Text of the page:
For most Europeans, Kazakhstan still remains an exotic country. The Kazakh authorities put a lot of effort into changing this situation and employ a variety of means. Kazakhstan promotes its image as a democratic state, complying with human rights. However, despite official declarations and international obligations, it fails to respect fundamental human and citizenship rights. Dissident activists, non-governmental organisations and sparse media outlets, independent from the authorities, are oppressed.
NGO ranking lists
- The Economist: Democracy Index 2012: Kazakhstan ranked 143 out of 167 countries
- Reporters without Borders: Freedom of Press Index 2013: Kazakhstan ranked 160 out of 179 countries
- Freedom House: Press Freedom Index 2013: Kazakhstan ranked 182 out of 197 countries
- Transparency International: Corruption Index 2012: Kazakhstan ranked 133 out of 174 countries
The authorities of Kazakhstan do not take up a dialog with society. The degree of restriction of freedom of speech is one of the highest in the world. For this reason, oppressed oppositionists, journalists and civil society activists seek support in Europe.
In 2010, Freedom House published its annual report entitled ‘Freedom in the World 2010’, concerning political and citizenship rights, which concluded that: “[the country] has not noted any progress in the implementation of the reform to which it committed itself in line with its obligations as an OSCE member state.
In terms of media independence, the organisation Reporters without Borders has ranked Kazakhstan 154th in the world. The country placed worse than Russia (142th), but marginally better than Belarus (168th) and China, which came sixth from last (174th). During the presidential election campaign in April 2011 (Nazarbayev received 95.5% of votes) many web pages were temporarily blocked, including Free Europe Radio, BBC and Independent Television K+. In May, the government pressurised Google into only using servers situated in Kazakhstan, which would have led to more stringent censorship of the content of information flowing through the national network. Google subsequently refused and has since removed its local website, opting to exit Kazakhstan.
Extreme oppression was directed towards independent media, in particular: the video portal ‘Stan TV’, the satellite channel: ‘K+’, the news agency ‘Namystan’ and daily newspapers: ‘Respublika’ and ‘Vzglyad’. These were the only media organisations which, having broken the information blockade, imposed by the government, published information regarding the strike in Zhanaozen. They are currently accused of ‘extremism’ and ‘information terrorism’. They may ultimately be banned.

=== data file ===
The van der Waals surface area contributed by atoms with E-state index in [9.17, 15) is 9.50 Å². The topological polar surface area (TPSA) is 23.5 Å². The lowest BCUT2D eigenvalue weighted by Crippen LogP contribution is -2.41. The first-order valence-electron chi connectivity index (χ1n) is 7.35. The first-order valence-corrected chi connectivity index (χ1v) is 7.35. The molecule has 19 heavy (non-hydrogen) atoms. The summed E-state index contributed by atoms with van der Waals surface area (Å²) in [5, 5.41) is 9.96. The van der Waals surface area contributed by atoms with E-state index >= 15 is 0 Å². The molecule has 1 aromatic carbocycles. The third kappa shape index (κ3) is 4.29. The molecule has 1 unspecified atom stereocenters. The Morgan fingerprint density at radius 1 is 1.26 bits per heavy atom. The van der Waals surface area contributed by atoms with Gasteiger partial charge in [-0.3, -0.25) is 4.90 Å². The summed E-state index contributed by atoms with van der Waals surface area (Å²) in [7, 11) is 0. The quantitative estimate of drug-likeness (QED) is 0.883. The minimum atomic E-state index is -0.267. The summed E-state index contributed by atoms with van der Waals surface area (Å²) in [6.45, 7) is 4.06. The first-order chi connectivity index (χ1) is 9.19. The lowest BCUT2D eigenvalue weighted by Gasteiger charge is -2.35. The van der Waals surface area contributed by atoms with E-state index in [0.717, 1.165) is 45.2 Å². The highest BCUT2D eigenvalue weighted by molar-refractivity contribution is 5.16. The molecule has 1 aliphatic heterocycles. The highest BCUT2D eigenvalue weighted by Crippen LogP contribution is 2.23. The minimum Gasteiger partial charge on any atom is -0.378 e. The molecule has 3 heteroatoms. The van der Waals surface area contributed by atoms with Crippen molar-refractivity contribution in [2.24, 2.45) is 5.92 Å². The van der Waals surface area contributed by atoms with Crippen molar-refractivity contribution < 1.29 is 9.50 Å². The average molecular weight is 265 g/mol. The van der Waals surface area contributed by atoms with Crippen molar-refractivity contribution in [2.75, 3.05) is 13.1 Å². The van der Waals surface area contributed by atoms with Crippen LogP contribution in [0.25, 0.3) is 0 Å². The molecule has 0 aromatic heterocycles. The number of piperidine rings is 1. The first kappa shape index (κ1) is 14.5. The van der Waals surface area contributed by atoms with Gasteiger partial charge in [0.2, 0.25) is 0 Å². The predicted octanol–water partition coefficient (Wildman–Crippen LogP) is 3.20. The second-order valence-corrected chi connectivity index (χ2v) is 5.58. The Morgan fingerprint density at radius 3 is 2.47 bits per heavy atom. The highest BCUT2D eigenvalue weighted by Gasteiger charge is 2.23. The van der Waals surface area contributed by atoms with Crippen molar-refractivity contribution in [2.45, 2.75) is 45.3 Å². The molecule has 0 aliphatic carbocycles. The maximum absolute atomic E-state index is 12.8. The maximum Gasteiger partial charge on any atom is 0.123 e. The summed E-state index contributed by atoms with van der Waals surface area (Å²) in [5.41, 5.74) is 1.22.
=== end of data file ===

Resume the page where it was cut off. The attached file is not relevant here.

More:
Kazakhstan on the brink of change
Kazakhstan is currently on the brink of change. Public sentiment is becoming increasingly radical, whilst the popularity of extremist groups and doctrines, proclaimed by them, is growing constantly. Islamic fundamentalism is on the rise. The first suicide bombing in the country was reported in 2011.
A series of labour protests was initiated by a strike in Zhanaozen in 2011, attended by thousands of people. The absence of will and ability to solve the conflict peacefully led to tragedy in December 2011. On 16 December, 2011, the police suppressed the strike in which 45 were killed and more than 1000 wounded. Following the crack down, the
authorities put the blame for the tragedy on the opposition and representatives of independent non-governmental organisations.
The resolution, adopted by the European Parliament on 15 March, 2002, led to the release of people who had been arrested in the wave of repression following the Zhanaozen events. Among those released from custody were: Igor Vinyavskiy, the editor-in-chief of the ‘Vzglyad’ newspaper and the theatre director, Bolat Atabayev. This is evident of Nazarbayev’s respect for democratic states, particularly for European Union countries and USA, with whom he would like to continue to conduct business.
The authorities cannot circumvent a dialogue with Europe. It is only through further pressure, exerted by European countries on the Kazakh authorities, that the opposition, and society as a whole, will be granted an opportunity to make decisions about the future of Kazakhstan.